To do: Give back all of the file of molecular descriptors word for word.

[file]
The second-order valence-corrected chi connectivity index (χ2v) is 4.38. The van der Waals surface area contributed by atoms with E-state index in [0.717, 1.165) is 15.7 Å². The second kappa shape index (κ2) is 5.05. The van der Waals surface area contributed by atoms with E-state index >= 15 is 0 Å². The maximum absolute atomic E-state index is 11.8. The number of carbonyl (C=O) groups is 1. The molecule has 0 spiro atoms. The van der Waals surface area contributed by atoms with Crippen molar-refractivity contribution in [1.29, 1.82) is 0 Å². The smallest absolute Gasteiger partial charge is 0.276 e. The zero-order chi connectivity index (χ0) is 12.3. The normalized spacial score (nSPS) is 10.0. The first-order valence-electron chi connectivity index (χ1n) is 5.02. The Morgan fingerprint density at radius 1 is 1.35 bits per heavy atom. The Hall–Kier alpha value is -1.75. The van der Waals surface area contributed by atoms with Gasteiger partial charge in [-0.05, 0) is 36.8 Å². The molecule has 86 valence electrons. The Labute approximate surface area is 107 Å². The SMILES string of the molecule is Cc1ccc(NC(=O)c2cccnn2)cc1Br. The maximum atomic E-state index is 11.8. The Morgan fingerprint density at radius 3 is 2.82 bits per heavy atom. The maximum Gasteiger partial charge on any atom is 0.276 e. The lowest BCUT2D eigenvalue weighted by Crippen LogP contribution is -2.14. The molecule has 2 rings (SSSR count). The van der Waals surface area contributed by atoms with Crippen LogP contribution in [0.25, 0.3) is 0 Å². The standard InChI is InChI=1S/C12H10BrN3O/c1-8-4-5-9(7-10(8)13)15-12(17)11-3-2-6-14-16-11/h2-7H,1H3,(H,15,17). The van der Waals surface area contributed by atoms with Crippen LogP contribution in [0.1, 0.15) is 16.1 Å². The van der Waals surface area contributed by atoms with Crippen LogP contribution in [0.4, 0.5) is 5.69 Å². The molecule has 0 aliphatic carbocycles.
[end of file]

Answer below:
The second-order valence-corrected chi connectivity index (χ2v) is 4.38. The van der Waals surface area contributed by atoms with E-state index in [0.717, 1.165) is 15.7 Å². The second kappa shape index (κ2) is 5.05. The van der Waals surface area contributed by atoms with E-state index >= 15 is 0 Å². The maximum absolute atomic E-state index is 11.8. The number of carbonyl (C=O) groups is 1. The molecule has 0 spiro atoms. The van der Waals surface area contributed by atoms with Crippen molar-refractivity contribution in [1.29, 1.82) is 0 Å². The smallest absolute Gasteiger partial charge is 0.276 e. The zero-order chi connectivity index (χ0) is 12.3. The normalized spacial score (nSPS) is 10.0. The first-order valence-electron chi connectivity index (χ1n) is 5.02. The Morgan fingerprint density at radius 1 is 1.35 bits per heavy atom. The Hall–Kier alpha value is -1.75. The van der Waals surface area contributed by atoms with Gasteiger partial charge in [-0.05, 0) is 36.8 Å². The molecule has 86 valence electrons. The Labute approximate surface area is 107 Å². The SMILES string of the molecule is Cc1ccc(NC(=O)c2cccnn2)cc1Br. The maximum atomic E-state index is 11.8. The Morgan fingerprint density at radius 3 is 2.82 bits per heavy atom. The maximum Gasteiger partial charge on any atom is 0.276 e. The lowest BCUT2D eigenvalue weighted by Crippen LogP contribution is -2.14. The molecule has 2 rings (SSSR count). The van der Waals surface area contributed by atoms with Crippen LogP contribution in [0.25, 0.3) is 0 Å². The standard InChI is InChI=1S/C12H10BrN3O/c1-8-4-5-9(7-10(8)13)15-12(17)11-3-2-6-14-16-11/h2-7H,1H3,(H,15,17). The van der Waals surface area contributed by atoms with Crippen LogP contribution in [0.1, 0.15) is 16.1 Å². The van der Waals surface area contributed by atoms with Crippen LogP contribution in [0.4, 0.5) is 5.69 Å². The molecule has 0 aliphatic carbocycles.